In pop, there are a hundred "one hit wonders" for every Lennon or McCartney. In jazz, even composition-oriented artists tend to get their work boiled down to one or two great songs over time (think John Lewis and "Django" or Dave Brubeck and "Your Own Sweet Way"). Anyone who writes more than one or two jazz tunes that anybody but the composer wishes to play is some kind of anomaly. The Monks and Ellingtons are the exceptions, not the rule.

The point is that sorting will happen, so start thinking carefully about which songs you've written that might be worth returning to and recording multiple times. Start building a canon. Time helps in this process. It may be tough to decide which of the compositions on a given album are "stayers" until the album is well in the rear-view mirror. But at least ask yourself the question.

Lesson Three: Don't fear the contrafact.

Which Monk song of the following pairs gets played more often: "Blue Monk" or "Brilliant Corners"? "Evidence" or "Jackie-ing"? "In Walked Bud" or "Work"?

The first one in each pair, right? As innovative a composer as Monk was, he didn't shy away from writing contrafacts and blues, and those remain some of his best-loved and most played compositions. They testify to his amazing melodic and rhythmic inventiveness. His tunes based on rhythm changes, for instance, each have a distinctive personality.

In practical terms, songs based on familiar progressions give musicians an entry-point to unfamiliar music. In creative terms, it's surprising how often working within a set of constraints inspires artistic achievement. Monk didn't shy away from writing thorny, challenging, nearly unplayable tunes from time to time, and there's no reason modern musicians should either. But it can't hurt to have a contrafact or two in your portfolio. Writing one might unlock some unexpected inspiration.

Lesson Four: The greatest jazz composers also played other people's music.

The all-originals album is an increasingly common occurrence in jazz, but it was an anomaly back in the day. It was the rare Monk recording that didn't include at least one cover. One might look at this as a necessary commercial concession—a record company or manager asking him to include something familiar to soothe his challenged audience. Whatever the motive, Monk's covers give the listener insight into his identity. He does not play the usual suspect Great American Songbook tunes—he plays songs that you can tell have a personal meaning for him just by opening your ears. "Just a Gigolo." "There's Danger in Your Eyes, Cherie." "I Surrender, Dear." And don't forget the hymns—"Abide with Me," and the recently reissued "By and By."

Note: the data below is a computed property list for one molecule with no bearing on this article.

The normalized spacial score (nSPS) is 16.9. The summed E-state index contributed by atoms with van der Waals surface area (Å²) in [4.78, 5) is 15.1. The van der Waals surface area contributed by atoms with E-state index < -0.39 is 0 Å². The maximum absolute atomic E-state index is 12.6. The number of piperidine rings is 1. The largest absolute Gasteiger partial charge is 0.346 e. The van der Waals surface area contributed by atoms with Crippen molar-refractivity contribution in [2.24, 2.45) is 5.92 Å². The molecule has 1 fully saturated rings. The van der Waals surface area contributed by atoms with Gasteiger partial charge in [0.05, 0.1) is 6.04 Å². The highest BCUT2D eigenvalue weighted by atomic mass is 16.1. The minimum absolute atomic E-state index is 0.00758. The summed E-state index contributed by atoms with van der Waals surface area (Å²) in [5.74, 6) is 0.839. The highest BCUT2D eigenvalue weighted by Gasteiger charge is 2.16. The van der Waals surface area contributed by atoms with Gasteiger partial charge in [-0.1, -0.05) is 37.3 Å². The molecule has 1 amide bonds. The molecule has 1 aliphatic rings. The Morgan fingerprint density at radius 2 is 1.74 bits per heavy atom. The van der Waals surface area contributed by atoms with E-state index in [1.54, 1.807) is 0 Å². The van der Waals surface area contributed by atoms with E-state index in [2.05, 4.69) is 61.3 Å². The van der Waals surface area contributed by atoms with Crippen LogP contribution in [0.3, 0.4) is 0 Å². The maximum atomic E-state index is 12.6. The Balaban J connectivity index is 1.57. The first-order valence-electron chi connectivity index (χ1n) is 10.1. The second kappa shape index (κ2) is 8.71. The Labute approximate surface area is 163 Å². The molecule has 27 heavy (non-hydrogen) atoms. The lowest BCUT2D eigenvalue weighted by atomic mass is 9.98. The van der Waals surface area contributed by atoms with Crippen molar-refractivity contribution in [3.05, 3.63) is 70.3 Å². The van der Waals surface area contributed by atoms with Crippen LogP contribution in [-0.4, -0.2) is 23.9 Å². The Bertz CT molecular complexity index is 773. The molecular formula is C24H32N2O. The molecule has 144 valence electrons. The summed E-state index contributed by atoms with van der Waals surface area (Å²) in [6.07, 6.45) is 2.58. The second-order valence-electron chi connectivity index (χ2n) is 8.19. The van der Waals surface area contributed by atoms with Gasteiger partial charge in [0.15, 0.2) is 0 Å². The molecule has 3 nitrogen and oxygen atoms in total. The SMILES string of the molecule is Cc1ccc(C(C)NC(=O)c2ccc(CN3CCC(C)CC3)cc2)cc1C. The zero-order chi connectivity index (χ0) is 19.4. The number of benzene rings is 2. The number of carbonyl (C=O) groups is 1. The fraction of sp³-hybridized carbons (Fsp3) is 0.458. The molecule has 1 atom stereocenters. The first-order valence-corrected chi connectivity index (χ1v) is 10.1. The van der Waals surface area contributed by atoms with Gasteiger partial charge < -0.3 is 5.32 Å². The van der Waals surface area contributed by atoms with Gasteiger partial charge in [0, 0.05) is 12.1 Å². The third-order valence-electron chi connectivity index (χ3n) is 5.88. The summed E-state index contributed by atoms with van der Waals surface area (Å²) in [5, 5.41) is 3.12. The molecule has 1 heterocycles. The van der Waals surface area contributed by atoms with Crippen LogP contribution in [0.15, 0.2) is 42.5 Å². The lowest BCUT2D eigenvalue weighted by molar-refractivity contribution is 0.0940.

No artist creates in a vacuum. Each is nurtured in a particular cultural context. Each is introduced to the beauty of music in a different way. The first or second tune that gets stuck in your head and fascinates you might not, from a mature prospective, be a profound piece of music. That doesn't make it less part of you.

It is surprising how many contemporary jazz artists give the impression of being raised in a cultural bubble, as if their first musical experience was taking advanced composition at Berkley rather than grooving to a song on Youtube, Spotify, the radio, a parent or friend's record collection... Cover songs are a way of reaching an audience, but if chosen carefully they can also reveal something profound about an artist. Monk's Music is arguably Thelonious' single greatest album and most profound statement of who he is as an artist. It begins with a hymn.

So there you have it—four aspects of Monk's career as a player/composer that might offer lessons for today's young musicians. Maybe they won't all apply—or appeal to you. If so, it may still be worth your while to think of one.